Digital nudging interventions have emerged as soft-paternalistic mechanisms for reducing heuristic limitations and biases in decision-making environments. Prior research has conceptualized digital nudging interventions as subtle modifications in the decision-making environment that nudge a decision maker towards better choices without limiting other alternatives. The approach has received criticism as researchers have achieved limited consensus on its definition, categorized diverse behavior-modulation methodologies as digital nudging, and raised multiple ethical concerns about it. Such ambiguity reduces fidelity while challenging synthesis, application, and replication. In this paper, we posit the need to broaden the definition of digital nudging interventions, reconcile the inconsistencies, and present a coherent frame. Based on a systematic review of the extant literature, we propose an extended definition that is coherent with the libertarian-paternalistic principle, clarifying the intent of digital nudging interventions, and delineating the nature of the digital artifacts involved. We further present a taxonomy with standard vernacular and label its complex underlying principles and the components that can guide practitioners and researchers.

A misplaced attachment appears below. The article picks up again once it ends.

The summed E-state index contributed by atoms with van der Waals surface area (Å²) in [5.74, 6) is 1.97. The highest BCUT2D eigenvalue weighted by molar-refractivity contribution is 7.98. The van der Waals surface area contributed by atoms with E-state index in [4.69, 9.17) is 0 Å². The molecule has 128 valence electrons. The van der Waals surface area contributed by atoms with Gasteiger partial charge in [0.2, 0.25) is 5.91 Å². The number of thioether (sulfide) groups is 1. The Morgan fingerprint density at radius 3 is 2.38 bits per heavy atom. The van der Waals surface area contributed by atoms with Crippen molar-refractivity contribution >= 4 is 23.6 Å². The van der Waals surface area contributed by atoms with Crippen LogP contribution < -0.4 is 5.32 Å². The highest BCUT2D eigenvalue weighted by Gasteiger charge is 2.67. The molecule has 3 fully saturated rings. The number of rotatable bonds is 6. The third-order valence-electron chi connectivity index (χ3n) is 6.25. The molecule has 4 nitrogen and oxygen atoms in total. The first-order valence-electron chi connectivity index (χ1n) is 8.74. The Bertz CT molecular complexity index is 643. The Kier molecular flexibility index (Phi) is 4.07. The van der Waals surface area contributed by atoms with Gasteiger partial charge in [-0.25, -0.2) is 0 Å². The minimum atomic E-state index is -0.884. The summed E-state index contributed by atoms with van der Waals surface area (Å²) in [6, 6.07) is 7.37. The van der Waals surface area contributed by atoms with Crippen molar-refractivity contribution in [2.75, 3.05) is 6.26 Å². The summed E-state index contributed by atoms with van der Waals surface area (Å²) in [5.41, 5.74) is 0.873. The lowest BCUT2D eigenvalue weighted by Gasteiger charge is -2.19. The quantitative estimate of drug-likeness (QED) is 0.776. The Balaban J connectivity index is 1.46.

Rethinking Digital Nudging: A Taxonomical Approach to Defining and Identifying Characteristics of Digital Nudging Interventions.
AIS Transactions on Human-Computer Interaction, 15(4), 442-471.
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